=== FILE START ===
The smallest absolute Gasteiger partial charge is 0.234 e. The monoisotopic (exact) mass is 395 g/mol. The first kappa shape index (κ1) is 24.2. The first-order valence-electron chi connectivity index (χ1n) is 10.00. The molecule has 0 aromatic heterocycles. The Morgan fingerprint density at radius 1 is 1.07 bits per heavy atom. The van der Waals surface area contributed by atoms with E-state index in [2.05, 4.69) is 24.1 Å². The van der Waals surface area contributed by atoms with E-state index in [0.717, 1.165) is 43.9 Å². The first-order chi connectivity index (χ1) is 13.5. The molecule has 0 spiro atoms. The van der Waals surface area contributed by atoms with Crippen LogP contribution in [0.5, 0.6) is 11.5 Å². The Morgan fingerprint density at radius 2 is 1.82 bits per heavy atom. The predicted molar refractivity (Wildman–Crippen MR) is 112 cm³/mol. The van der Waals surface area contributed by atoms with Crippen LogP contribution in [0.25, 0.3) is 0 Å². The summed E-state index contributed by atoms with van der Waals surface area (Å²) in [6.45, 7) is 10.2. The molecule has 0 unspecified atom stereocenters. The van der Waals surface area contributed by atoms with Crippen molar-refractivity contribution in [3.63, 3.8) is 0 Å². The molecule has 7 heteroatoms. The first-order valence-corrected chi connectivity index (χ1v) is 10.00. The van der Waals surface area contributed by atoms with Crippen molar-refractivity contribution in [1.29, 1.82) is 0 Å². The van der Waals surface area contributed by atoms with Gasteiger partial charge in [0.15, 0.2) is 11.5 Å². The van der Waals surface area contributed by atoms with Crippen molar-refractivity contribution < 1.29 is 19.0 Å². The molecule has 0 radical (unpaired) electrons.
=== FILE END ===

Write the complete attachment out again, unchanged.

The smallest absolute Gasteiger partial charge is 0.234 e. The monoisotopic (exact) mass is 395 g/mol. The first kappa shape index (κ1) is 24.2. The first-order valence-electron chi connectivity index (χ1n) is 10.00. The molecule has 0 aromatic heterocycles. The Morgan fingerprint density at radius 1 is 1.07 bits per heavy atom. The van der Waals surface area contributed by atoms with E-state index in [2.05, 4.69) is 24.1 Å². The van der Waals surface area contributed by atoms with E-state index in [0.717, 1.165) is 43.9 Å². The first-order chi connectivity index (χ1) is 13.5. The molecule has 0 spiro atoms. The van der Waals surface area contributed by atoms with Crippen LogP contribution in [0.5, 0.6) is 11.5 Å². The Morgan fingerprint density at radius 2 is 1.82 bits per heavy atom. The predicted molar refractivity (Wildman–Crippen MR) is 112 cm³/mol. The van der Waals surface area contributed by atoms with Crippen LogP contribution in [0.25, 0.3) is 0 Å². The summed E-state index contributed by atoms with van der Waals surface area (Å²) in [6.45, 7) is 10.2. The molecule has 0 unspecified atom stereocenters. The van der Waals surface area contributed by atoms with Crippen molar-refractivity contribution in [3.63, 3.8) is 0 Å². The molecule has 7 heteroatoms. The first-order valence-corrected chi connectivity index (χ1v) is 10.00. The van der Waals surface area contributed by atoms with Crippen molar-refractivity contribution in [1.29, 1.82) is 0 Å². The van der Waals surface area contributed by atoms with Gasteiger partial charge in [0.15, 0.2) is 11.5 Å². The van der Waals surface area contributed by atoms with Crippen molar-refractivity contribution < 1.29 is 19.0 Å². The molecule has 0 radical (unpaired) electrons.